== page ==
Thelston Payne, the former Barbados and West Indies wicketkeeper batsman died on Wednesday at the age of 66. Reports emerging from Barbados said he died of pancreatic cancer. He had been ailing for some time.

A capable wicketkeeper, the floppy-hat wearing Payne spent most of his Test career as an understudy to Jeff Dujon with whom he shared a resemblance.

He served as Dujon’s back up during the 1984 tour of England, in Australia 1984-85, and on later trips to New Zealand, Pakistan and Sharjah. His only chance came when Dujon missed the second Test against England at Port-of-Spain in 1986 through injury, and he held five catches in a comprehensive win.

He played seven One Day Internationals for the West Indies scoring 126 runs at an average of 31.50 and took six catches.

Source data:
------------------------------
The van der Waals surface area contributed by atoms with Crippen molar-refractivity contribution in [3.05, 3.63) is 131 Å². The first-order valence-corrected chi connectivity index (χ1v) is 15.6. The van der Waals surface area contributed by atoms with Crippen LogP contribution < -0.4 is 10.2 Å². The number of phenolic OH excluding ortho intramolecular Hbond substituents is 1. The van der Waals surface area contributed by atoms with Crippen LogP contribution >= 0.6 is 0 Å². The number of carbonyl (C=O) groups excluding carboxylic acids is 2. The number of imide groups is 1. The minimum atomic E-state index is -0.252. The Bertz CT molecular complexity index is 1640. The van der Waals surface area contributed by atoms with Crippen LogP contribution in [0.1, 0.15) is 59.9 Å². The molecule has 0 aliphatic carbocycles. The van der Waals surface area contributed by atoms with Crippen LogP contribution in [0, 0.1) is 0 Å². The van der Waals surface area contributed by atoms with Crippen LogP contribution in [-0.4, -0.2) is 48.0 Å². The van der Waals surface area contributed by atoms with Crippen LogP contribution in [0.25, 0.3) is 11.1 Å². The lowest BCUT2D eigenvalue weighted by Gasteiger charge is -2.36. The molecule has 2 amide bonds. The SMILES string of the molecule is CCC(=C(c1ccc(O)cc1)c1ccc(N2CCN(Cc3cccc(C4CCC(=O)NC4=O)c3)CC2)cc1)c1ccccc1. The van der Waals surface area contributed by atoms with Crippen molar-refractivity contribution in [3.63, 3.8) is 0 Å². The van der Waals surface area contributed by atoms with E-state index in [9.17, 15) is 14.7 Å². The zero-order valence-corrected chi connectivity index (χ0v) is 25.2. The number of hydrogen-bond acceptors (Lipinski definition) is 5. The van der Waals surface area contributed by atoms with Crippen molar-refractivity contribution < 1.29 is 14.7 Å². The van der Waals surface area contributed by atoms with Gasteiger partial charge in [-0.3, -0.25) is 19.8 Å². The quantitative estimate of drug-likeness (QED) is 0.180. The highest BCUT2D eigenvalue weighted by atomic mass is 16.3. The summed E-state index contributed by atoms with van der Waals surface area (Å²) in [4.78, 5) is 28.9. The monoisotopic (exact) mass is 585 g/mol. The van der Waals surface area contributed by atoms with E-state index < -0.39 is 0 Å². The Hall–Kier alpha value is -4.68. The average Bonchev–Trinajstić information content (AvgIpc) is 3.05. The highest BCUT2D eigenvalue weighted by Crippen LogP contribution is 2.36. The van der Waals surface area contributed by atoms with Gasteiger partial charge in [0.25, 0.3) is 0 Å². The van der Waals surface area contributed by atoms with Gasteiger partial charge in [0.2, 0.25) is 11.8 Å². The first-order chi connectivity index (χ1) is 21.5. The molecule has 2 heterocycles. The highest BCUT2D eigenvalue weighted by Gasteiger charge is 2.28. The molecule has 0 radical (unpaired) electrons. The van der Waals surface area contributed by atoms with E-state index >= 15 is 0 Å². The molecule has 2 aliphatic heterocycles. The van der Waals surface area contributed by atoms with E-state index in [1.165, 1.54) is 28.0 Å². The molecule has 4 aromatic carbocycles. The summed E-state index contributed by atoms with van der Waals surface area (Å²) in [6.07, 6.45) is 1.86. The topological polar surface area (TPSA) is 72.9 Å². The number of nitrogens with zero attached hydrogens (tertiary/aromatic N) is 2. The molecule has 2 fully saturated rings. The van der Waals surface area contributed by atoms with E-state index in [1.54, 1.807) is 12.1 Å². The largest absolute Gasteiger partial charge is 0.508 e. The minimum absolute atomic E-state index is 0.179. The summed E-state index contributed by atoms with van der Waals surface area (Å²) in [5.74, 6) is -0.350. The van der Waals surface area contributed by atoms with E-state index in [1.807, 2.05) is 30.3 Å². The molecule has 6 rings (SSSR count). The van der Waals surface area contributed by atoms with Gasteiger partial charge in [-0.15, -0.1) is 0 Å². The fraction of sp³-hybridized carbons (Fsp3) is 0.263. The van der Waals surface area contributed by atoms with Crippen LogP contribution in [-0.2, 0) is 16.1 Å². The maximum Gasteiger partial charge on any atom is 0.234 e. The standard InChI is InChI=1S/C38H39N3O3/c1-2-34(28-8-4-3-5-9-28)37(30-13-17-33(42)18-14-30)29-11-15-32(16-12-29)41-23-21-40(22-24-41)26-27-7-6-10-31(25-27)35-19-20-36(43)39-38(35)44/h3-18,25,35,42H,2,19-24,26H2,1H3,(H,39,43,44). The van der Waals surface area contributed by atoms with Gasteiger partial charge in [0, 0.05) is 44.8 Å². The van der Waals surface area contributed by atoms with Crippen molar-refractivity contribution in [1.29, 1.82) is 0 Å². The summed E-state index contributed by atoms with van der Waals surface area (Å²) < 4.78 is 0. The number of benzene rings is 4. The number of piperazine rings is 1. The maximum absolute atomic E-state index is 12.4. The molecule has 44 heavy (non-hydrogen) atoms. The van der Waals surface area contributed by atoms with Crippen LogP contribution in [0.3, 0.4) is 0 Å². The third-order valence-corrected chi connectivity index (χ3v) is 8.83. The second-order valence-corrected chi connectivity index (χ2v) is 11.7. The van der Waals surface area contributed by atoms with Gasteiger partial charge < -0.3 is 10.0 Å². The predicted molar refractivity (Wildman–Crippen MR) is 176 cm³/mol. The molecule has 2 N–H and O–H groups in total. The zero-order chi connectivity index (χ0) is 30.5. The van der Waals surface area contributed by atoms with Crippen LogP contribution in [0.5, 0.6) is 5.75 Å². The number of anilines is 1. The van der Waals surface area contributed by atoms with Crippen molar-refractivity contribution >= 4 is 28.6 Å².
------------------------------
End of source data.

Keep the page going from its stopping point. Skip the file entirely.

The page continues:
He was more successful in his first-class career that spanned more than a decade.

Payne played 68 first class matches, scoring 3391 runs at an average of 36.85 for Barbados with six hundreds and 25 half centuries. Behind the stumps, he took 103 catches and completed eight stumpings.

In paying tribute, Cricket West Indies President Dr Kishore Shallow said Payne's contributions to West Indies Cricket will be cherished.

“On behalf of CWI, I offer sincere condolences to the family and friends of Thelston Payne. He is one of those unsung heroes of West Indies cricket who served the game at all levels for over four decades. During his playing career, he was a dynamic keeper and stylish batsman and was part of the great era of West Indies cricket when we dominated world cricket, under Sir Clive Lloyd and Sir Viv Richards.," Dr Shallow said.

“After his playing days were over, he made a meaningful contribution as a coach and mentor in Barbados at the grassroots level. He also played a key role in the development of many players. His contribution will be remembered and we will remain grateful to this stalwart of cricket.”


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